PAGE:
I have it on good authority that we have seen the last of the Piping Times. If my information is correct, and I have no reason to doubt it, this is more grim news in piping’s grimmest of grim years.
It gives me no pleasure at all to write this article. I was editor of the magazine for 15 years from 1999 – 2014. I gave my journalistic best to it in that time. In 2017 I warned that declining sales could only be arrested by quality writing and the inclusion of more well-argued comment and opinion.
By Robert Wallace
Mainstream media recognised a long time ago that in the internet age, printed magazines could best survive by following these precepts.
The reality is that as far as our music and instrument are concerned, news, interviews and history-based features are today more than well-served by online publications.
My advice was met with derision and personal opprobrium, and we are where we are. The last issue of the PT came out in April. It was announced that it was being suspended due to the exigencies of the pandemic.
I have no reason to question this, but the fact remains that for the past several years it had been losing readers and money and there is now no sign of its returning.
Indeed, the publisher, the National Piping Centre, announced last month that they are currently reviewing their staffing levels with a view to issuing redundancy notices. In the circumstances it would be folly to re-launch a product that each month haemorrhaged cash.
The Centre have also had to mothball their Otago Street premises (the old College of Piping place) and who knows when that will re-open. Such is the devastating economic effect of this pandemic.
As far as I can see, the NPC webshop no longer sells subscriptions for the PT nor for their Piping Today publication. Only back issues are offered for sale.
Many of the older generation, lifetime subscribers, will feel a genuine sense of loss for the Piping Times. Captain John MacLellan hailed it as the ‘greatest single repository of bagpipe knowledge and information in the world’.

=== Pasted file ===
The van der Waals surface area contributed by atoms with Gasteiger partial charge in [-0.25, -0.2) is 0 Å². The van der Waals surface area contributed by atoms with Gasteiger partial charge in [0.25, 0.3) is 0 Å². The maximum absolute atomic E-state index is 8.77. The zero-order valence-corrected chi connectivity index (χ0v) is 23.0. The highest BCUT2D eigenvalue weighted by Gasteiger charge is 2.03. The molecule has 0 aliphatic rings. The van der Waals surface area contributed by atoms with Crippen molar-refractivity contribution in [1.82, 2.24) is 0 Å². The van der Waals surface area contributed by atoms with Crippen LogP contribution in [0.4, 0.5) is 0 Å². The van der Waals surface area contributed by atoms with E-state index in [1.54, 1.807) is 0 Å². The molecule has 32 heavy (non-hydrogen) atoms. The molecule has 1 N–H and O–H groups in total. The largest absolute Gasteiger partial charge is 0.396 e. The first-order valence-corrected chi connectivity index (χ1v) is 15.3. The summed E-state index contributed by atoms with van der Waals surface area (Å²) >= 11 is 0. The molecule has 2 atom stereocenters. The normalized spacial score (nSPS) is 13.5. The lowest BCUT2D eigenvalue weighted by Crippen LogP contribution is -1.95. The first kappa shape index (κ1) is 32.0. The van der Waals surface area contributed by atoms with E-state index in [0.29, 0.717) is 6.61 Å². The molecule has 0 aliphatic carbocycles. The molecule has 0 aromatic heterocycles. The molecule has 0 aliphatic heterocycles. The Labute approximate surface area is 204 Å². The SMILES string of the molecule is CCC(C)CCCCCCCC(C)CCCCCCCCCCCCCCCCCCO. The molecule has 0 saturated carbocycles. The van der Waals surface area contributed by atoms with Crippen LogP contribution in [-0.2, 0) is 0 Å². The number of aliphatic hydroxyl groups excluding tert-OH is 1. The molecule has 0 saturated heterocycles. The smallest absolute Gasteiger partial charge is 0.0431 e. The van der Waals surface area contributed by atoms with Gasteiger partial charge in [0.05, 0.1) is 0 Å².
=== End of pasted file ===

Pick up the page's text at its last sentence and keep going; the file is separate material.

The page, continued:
It began in 1948 with Terry McDonagh as its first editor but rose to glory under the sometimes acid pen of the late Seumas MacNeill. By any yardstick Seumas’s 40 years in the Editor’s chair was a success, his monthly editorial often a coruscating assault on some unfortunate individual, or a sparkling display of wit, sometimes a mix of both. Take him or leave him, Seumas was, like all good writers, seldom boring.
In the early 70s he fought successfully to get piping as an examination subject, and therefore taught, in Scotland’s schools, and also for the rights of women to compete at the major contests at Oban and Inverness. (Incredible now to think that this ban was once acceptable.)
I took over in 1999 and brought in some much needed changes. At its peak we were selling 2,000 copies per month. (I apologise if this sounds like hubris.) I continued the campaigning zeal the PT was now famous for.
We fought to save the Strathclyde Police Pipe Band and we petitioned the BBC to get them to televise the Worlds. Both successful I am pleased to say. In 2005 the PT was Highly Commended for excellence in magazine publishing at the Scottish Magazine Awards.
Anyway, its all history now. No use crying into the cuach.